9/13/08

IKE-a-rumba!

Lucky for us this weekend's soccer game and the Girl Scout training I had registered for over a month ago were cancelled this weekend so we Austinites could brace ourselves for the brunt of the hurricane. Gas stations were running out of gas, grocery stores were running out of water on Thursday. Costco has their portable generators displayed prominently at the entrance and as we sat and enjoyed our pizza this afternoon I watched as four of the $700 behemoths began the journey to their new homes.


So, maybe you'd expect it to look like this today.


Really, it looks more like this.



Wait a minute. I'm having déjà vu! This is very reminiscent of Hurricane Rita three years ago, right after Katrina had devastated New Orleans and the Lousiana / Mississippi coast. The country was still reeling from the massive failures to secure the safety of hundreds of thousands of people. Then along comes Rita. No slacker was she! She packed a big wollop and Austin braced for the fury. Flashlights, batteries, water, gas, bread were all snatched off store shelves. Preparations were made for storm of cataclysmic proportions. Events were cancelled.

And while Port Arthur, Texas was being hammered by Rita's ravaging winds and rain, Austin was 100 degrees under a cloudless sky.

My point is this. It does not diminish the severity of the storm to acknowledge that it possibly may not be calamitous HERE. We should do everything we can to shelter evacuees and provide assistance in getting people to safety. But Austin's demise is not going to happen in the eye of a hurricane and here's why. We are above sea level. We don't have sub-par levees or sea walls protecting us from the storm surge - because there is no storm surge - because we are 200 miles from the closest coast. Yes, we might get buckets of rain and yes, we might have strong winds. Tornadoes even. But must we act as if the apocalypse is coming?

In fact, our self-centered focus on ourselves at a time when our neighbors and loved ones at the coast are facing REAL peril is, is, is....well, it's self-centered.

Not that I wouldn't have liked to see some rain come our way. Just a little.

4 comments:

Jamie said...

You! You're always such a breath of fresh air.

Your post is written so well and to the point, and is EXACTLY how I felt this past weekend. Thank you for putting my thoughts down so eloquently!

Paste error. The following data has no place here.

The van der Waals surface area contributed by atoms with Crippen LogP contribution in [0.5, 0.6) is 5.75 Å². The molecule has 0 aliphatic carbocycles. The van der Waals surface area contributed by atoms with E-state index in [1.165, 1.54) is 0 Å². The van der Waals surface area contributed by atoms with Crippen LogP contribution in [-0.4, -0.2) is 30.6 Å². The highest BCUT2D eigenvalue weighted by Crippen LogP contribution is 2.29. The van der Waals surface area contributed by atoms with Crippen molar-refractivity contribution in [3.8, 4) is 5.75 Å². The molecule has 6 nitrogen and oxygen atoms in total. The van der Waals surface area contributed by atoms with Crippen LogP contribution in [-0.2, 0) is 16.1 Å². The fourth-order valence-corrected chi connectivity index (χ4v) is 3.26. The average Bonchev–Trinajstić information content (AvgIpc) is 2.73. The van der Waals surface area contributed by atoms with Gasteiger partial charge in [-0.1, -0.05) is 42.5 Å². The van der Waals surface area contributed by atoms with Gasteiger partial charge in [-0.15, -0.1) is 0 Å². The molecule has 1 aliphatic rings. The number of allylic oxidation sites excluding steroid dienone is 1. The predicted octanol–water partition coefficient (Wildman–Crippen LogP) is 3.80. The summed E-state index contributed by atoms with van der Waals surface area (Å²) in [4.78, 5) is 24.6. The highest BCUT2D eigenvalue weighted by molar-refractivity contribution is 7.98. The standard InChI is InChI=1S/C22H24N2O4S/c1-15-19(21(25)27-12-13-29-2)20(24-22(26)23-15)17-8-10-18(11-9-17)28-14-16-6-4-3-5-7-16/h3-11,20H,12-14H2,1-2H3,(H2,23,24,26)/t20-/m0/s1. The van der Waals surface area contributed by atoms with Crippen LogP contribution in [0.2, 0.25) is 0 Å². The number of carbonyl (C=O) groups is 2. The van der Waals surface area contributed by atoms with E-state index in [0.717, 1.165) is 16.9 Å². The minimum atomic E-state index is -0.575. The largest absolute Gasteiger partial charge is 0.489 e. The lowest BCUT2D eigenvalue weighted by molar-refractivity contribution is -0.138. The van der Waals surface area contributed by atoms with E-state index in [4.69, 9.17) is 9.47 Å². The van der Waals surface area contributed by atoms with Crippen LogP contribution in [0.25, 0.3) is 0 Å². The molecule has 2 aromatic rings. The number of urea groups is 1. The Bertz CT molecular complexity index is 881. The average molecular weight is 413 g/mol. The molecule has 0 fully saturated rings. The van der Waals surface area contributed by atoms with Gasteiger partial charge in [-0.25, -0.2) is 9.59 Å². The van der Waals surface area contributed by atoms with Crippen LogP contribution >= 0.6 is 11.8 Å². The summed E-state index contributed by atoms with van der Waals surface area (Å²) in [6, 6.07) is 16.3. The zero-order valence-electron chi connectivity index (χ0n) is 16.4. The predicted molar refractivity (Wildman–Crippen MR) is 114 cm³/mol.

and! P.S. I was at Costco yesterday (the Monday after the storm) and the generators were selling like hot cakes still! Craig and I just stood there baffled as people not only bought one, but TWO at a time.

KT said...

Just have to speak up to say the generators aren't being bought for the people of Austin. They're being bought for and by the thousands of evacuees heading home to no power for who knows how long. Now, I would not be one to head home with NO POWER in my future. I'd take a vacation. Or I think I would. We never know what we'd do to protect our home until we're in that situation and just need to SEE and evaluate and repair damage in our world and our heart. That's also where the tarps are going. And the box fans. And the bottled water. And the gas cans. We've got thousands of people in our city right now who don't "belong to us." And you can tell 'em by their dazed look and their sad eyes.

Bubble Girl said...

You are so right KT! It dawned on me yesterday at the mall when I saw SO MANY KIDS - in the middle of the day! My first thought was I didn't realize there were so many homeschoolers and what a fun lesson to go to the mall! But then it occurred to me that these are kids who have been ripped away from their homes and really don't know when they'll be returning home or what they'll find when they get there. I really do live in a bubble, but hopefully, every now and then, some light gets in.

KT said...

Now, I FIRMLY BELIEVE going to the mall is a FINE LESSON in something!! :)